- XML Elements
- Generic Identifiers
- Some Rules for Naming Elements
- Storing the Data in XML
- Parsed Character Data
- Bypassing Parsing with CDATA
- When to Use Attributes
- Classifying Attributes: Attribute Types
- Attribute Rules
- Well-Formedness Rules
- Creating a Well-Formed XML Document
- The Basics of Validation
- How Do Applications Use XML?
- An Overview of XML Tools
- Additional Resources
Elements are the most fundamental component of an XML document; all XML documents have at least one element, the root element. However, there is also another fundamental mechanism for XML documents, which allows associating name/value pairs with elements: attributes.
Attributes should already be familiar to you from HTML:
<IMG SRC="logo.gif" BORDER="0">
The IMG tag makes use of many attributes, including the SRC attribute, which is used to associate the location of the image, and the BORDER attribute, which specifies the width of the image border.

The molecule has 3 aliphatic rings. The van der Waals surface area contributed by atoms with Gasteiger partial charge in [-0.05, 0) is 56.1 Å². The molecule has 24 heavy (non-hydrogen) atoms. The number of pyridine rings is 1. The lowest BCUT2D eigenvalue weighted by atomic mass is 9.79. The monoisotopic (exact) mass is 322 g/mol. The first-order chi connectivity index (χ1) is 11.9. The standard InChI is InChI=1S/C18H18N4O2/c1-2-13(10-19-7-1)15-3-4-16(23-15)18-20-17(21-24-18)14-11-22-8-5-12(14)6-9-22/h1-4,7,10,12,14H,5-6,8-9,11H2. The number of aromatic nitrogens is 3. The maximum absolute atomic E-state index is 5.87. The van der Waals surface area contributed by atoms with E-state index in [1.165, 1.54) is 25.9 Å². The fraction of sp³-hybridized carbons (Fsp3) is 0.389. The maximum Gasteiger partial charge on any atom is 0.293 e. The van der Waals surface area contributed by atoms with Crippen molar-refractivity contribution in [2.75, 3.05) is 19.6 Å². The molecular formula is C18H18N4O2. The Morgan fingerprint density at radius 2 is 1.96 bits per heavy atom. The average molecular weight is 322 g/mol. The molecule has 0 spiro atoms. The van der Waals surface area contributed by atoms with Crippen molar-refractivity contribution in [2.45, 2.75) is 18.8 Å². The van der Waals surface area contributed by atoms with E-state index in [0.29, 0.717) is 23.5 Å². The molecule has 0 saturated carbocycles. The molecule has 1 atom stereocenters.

Attributes Supplement Elements
Attributes are best utilized to store data that might not be important to the document structurally, but increase the informational value of an element. For example, in a document describing photographic equipment, we might have a camera element. For the camera element, it might make sense to have an attribute called format with values such as APS or 35mm. That's an attribute that relates to the element; it makes sense. However, you probably wouldn't want to have an attribute called phone, unless it's a very unusual camera.